Normative Narratives


Leave a comment

Aftermath of The Baltimore Riots: Justice is Blind, Economics is Not

RIP Freddy Gray. Just 25 years old, a young man’s life was tragically cut short. We cannot let the ensuing chaos detract from this ultimate injustice.

I have seen people on social media try to justify what happened to Mr. Gray by bringing up his criminal history. Not only is his rap-sheet immaterial to his death, but it is despicable that people would drag a dead man’s name through the mud to make their politically / racially charged points. This man is dead, he cannot defend himself.

Furthermore, Mr. Gray’s criminal history of non-violent drug use / distribution is a common product of his environment. Not to make excuses for his past crimes, but his environment does offer some insight and context into his questionable choices.

Another meritless claim is that Mr. Gray’s spinal surgery led to his death. Mr. Gray did not die on the operating table, and without some outside trauma to his spine he would still be alive today.

Equally disgraceful to these meritless justifications of alleged officer misconduct are opportunists using Mr. Gray’s death to loot and riot. Mr. Gray’s family, for their part, has condemned the riots. Nothing fuels a counter-narrative like unlawful behavior; as the saying goes, with friends like these who needs enemies.

A Department of Justice investigation is ongoing, and I fully expect that after a transparent investigation those responsible for Mr. Gray’s death will be held accountable.

Yes America’s criminal justice system is flawed, particularly with respect to African American communities, but to assume that it is never capable of delivering justice belittles its many unsung successes. As of this posting, the 6 officers involved in Mr. Gray’s death have been charged with various crimes, including second degree murder and manslaughter, by Baltimore’s Chief Prosecutor.

I can understand rioting after an unfair ruling, but not before a ruling even takes place. Some will argue that as a white man it is not my place to understand, and while I like to think I am generally pretty good considering things objectively, they may have a point. I do however know this; when comparing the track records of violent and non-violent protests in achieving meaningful reform in America, the more effective approach has unquestionably been non-violent.

Those sympathetic to the rioters may argue that every successful non-violent protest was buoyed by a parallel violent movement. While it is impossible to completely decouple the effects of parallel violent and non-violent movements, I find this argument flawed. What positive role could violent protest possibly play in political decision-making when violent protests detract from public sympathy, and the state always has the overwhelming advantage in shows of force?

To the contrary, in my opinion meaningful change results from strong leaders utilizing their rights to publicly frame issues in ways that even those who may, in their private thoughts, be ideologically opposed cannot as publicly elected officials reasonably challenge.     

Regardless of my understanding, the riots have, in the words of Baltimore’s African-American Police Comissioner Anthony Batts, embarrassed Baltimore as a city. Fortunately the negative actions of a few misguided Baltimoreans should have no impact on either the Baltimore Country or DoJ investigations.

But ultimately it is not the short-term embarrassment or immediate economic consequences that should most worry those who wish to see Baltimore thrive. It is the long-term impact on investment that is most troubling, as the riots will likely exacerbate the very socioeconomic conditions which indirectly led to Mr. Gray’s death and the ensuing riots in the first place.

While properly served justice is “blind”, economic decision making considers every iota of information available:

The looting and burning of a CVS pharmacy and general store, which has been shown on just about every newscast in the past 24 hours, as well as the destruction of other shops, will tend to deter retailers from making new investments, economists warned.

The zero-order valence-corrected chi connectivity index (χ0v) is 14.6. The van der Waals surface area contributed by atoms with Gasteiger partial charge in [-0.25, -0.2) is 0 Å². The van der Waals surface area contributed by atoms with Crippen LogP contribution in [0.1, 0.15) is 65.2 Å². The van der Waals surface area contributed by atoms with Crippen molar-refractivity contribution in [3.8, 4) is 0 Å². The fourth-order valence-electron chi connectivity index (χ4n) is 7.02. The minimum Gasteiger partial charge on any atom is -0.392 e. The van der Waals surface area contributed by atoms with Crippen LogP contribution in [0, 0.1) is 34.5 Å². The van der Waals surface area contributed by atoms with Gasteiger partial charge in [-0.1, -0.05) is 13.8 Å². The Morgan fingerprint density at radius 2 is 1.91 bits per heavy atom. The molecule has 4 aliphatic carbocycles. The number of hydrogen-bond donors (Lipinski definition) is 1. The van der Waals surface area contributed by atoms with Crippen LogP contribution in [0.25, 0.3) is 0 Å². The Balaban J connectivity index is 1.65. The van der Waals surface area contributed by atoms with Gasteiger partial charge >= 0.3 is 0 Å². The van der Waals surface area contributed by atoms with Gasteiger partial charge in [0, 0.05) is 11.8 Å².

“One of the things that’s been growing in the area has been the tourism aspect and nothing puts off tourists more than riots and curfews,” said Daraius Irani, chief economist at the Regional Economic and Studies Institute of Towson University in Baltimore.

“One of Baltimore’s credit strengths is it has a sizeable and diverse tax base,” said Moody’s analyst Jennifer Diercksen, noting the city’s universities, which provide thousands of very safe jobs – creating a stable base for Baltimore.

Still, the city lags the rest of the nation on a per capita income basis. Its per capita income was $24,155 for 2012, representing only 86.1 percent of the national median, according to Moody’s.

Its unemployment rate is higher than the U.S. average – according to the U.S. Bureau of Labor Statistics, Baltimore city’s unemployment rate in February was 8.4 percent versus the U.S. rate of 5.8 percent in that month.

Still, economists said one of Baltimore’s problems is the sharp demographic split between the successful elite and an underprivileged population.

“There is the vibrant, beautiful, urban community that is characterized by ongoing renaissance, and the poor, less educated, less visited, which faces more challenges,” said Basu. “Both Baltimores have been making progress in recent years.

“Despite the fact the destruction was in the other Baltimore, not the one visited by tourists, the damage economically in the near and mid term will affect both.”

When private investment lags, jobs and tax revenue for social programs and public goods take a hit. Regardless of your political affiliation or personal beliefs, one or more of these things are needed to promote social mobility and social justice.   

Baltimore’s leaders must now prove their mettle by utilizing the city’s strong fiscal position to attract investors. The city’s leaders must leverage both public money and the public relations boost private companies would realize by helping “rebuilding Baltimore” towards securing public-private partnerships that benefit Baltimore’s poorest areas.

The only silver-lining of these riots is that America is paying attention to Baltimore. While I think peaceful protests would have achieved this same outcome without the negative media coverage and economic backlash, the riots are now (hopefully) a matter of history. Moving forward, the attention Baltimore is currently receiving must be utilized as a positive.  

Another potential avenue for recovery runs through Federal government, which being within a stones-throw of Baltimore may be compelled to invest significantly in revitalizing the city. Of course these two sources of public funding–municipal and federal–should be carefully coordinated to ensure that maximum social benefits are realized.